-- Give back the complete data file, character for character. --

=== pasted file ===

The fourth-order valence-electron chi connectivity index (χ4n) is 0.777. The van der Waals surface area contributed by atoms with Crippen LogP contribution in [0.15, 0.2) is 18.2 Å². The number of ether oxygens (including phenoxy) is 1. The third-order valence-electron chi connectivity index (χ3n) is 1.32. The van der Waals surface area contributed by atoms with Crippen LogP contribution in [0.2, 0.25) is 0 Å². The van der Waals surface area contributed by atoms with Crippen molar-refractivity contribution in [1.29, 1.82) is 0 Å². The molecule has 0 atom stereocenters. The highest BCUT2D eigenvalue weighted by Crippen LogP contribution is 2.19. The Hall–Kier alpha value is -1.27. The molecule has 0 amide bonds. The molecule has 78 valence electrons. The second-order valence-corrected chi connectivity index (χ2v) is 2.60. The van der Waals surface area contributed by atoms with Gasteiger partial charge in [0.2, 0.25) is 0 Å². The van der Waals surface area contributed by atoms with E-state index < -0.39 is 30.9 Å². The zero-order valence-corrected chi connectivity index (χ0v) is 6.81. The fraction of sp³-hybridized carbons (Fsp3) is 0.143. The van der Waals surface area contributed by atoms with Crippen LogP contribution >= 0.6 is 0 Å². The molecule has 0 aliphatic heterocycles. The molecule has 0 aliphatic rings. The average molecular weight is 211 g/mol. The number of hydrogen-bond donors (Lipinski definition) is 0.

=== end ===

The fourth-order valence-electron chi connectivity index (χ4n) is 0.777. The van der Waals surface area contributed by atoms with Crippen LogP contribution in [0.15, 0.2) is 18.2 Å². The number of ether oxygens (including phenoxy) is 1. The third-order valence-electron chi connectivity index (χ3n) is 1.32. The van der Waals surface area contributed by atoms with Crippen LogP contribution in [0.2, 0.25) is 0 Å². The van der Waals surface area contributed by atoms with Crippen molar-refractivity contribution in [1.29, 1.82) is 0 Å². The molecule has 0 atom stereocenters. The highest BCUT2D eigenvalue weighted by Crippen LogP contribution is 2.19. The Hall–Kier alpha value is -1.27. The molecule has 0 amide bonds. The molecule has 78 valence electrons. The second-order valence-corrected chi connectivity index (χ2v) is 2.60. The van der Waals surface area contributed by atoms with Gasteiger partial charge in [0.2, 0.25) is 0 Å². The van der Waals surface area contributed by atoms with E-state index < -0.39 is 30.9 Å². The zero-order valence-corrected chi connectivity index (χ0v) is 6.81. The fraction of sp³-hybridized carbons (Fsp3) is 0.143. The van der Waals surface area contributed by atoms with Crippen LogP contribution >= 0.6 is 0 Å². The molecule has 0 aliphatic heterocycles. The molecule has 0 aliphatic rings. The average molecular weight is 211 g/mol. The number of hydrogen-bond donors (Lipinski definition) is 0.